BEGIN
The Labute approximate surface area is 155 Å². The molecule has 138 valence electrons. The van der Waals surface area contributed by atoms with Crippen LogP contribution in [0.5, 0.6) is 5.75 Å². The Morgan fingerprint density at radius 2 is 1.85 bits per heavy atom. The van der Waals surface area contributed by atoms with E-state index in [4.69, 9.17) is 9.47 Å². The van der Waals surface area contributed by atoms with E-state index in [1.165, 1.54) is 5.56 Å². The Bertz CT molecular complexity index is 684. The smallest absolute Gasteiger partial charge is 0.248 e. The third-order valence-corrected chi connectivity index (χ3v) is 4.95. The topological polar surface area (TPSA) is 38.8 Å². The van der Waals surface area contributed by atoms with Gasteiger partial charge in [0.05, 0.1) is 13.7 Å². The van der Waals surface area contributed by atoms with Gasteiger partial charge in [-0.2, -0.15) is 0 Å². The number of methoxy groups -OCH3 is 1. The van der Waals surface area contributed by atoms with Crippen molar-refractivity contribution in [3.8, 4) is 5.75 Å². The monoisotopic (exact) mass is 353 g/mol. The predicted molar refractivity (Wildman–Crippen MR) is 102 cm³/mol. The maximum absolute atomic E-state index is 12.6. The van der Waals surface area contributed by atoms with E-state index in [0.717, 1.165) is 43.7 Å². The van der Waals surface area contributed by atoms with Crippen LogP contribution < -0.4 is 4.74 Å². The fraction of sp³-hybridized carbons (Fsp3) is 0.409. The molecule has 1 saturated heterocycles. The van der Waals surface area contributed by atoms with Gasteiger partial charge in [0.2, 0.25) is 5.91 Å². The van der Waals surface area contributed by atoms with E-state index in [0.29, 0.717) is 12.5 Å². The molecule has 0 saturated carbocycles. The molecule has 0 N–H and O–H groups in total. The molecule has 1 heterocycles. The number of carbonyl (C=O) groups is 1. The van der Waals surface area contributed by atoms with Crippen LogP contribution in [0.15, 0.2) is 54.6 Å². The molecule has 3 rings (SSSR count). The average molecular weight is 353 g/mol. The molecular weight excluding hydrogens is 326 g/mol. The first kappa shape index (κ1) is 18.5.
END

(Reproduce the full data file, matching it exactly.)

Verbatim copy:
The Labute approximate surface area is 155 Å². The molecule has 138 valence electrons. The van der Waals surface area contributed by atoms with Crippen LogP contribution in [0.5, 0.6) is 5.75 Å². The Morgan fingerprint density at radius 2 is 1.85 bits per heavy atom. The van der Waals surface area contributed by atoms with E-state index in [4.69, 9.17) is 9.47 Å². The van der Waals surface area contributed by atoms with E-state index in [1.165, 1.54) is 5.56 Å². The Bertz CT molecular complexity index is 684. The smallest absolute Gasteiger partial charge is 0.248 e. The third-order valence-corrected chi connectivity index (χ3v) is 4.95. The topological polar surface area (TPSA) is 38.8 Å². The van der Waals surface area contributed by atoms with Gasteiger partial charge in [0.05, 0.1) is 13.7 Å². The van der Waals surface area contributed by atoms with Gasteiger partial charge in [-0.2, -0.15) is 0 Å². The number of methoxy groups -OCH3 is 1. The van der Waals surface area contributed by atoms with Crippen molar-refractivity contribution in [3.8, 4) is 5.75 Å². The monoisotopic (exact) mass is 353 g/mol. The predicted molar refractivity (Wildman–Crippen MR) is 102 cm³/mol. The maximum absolute atomic E-state index is 12.6. The van der Waals surface area contributed by atoms with E-state index in [0.717, 1.165) is 43.7 Å². The van der Waals surface area contributed by atoms with Crippen LogP contribution < -0.4 is 4.74 Å². The fraction of sp³-hybridized carbons (Fsp3) is 0.409. The molecule has 1 saturated heterocycles. The van der Waals surface area contributed by atoms with Gasteiger partial charge in [0.2, 0.25) is 5.91 Å². The van der Waals surface area contributed by atoms with E-state index in [0.29, 0.717) is 12.5 Å². The molecule has 0 saturated carbocycles. The molecule has 0 N–H and O–H groups in total. The molecule has 1 heterocycles. The number of carbonyl (C=O) groups is 1. The van der Waals surface area contributed by atoms with Crippen LogP contribution in [0.15, 0.2) is 54.6 Å². The molecule has 3 rings (SSSR count). The average molecular weight is 353 g/mol. The molecular weight excluding hydrogens is 326 g/mol. The first kappa shape index (κ1) is 18.5.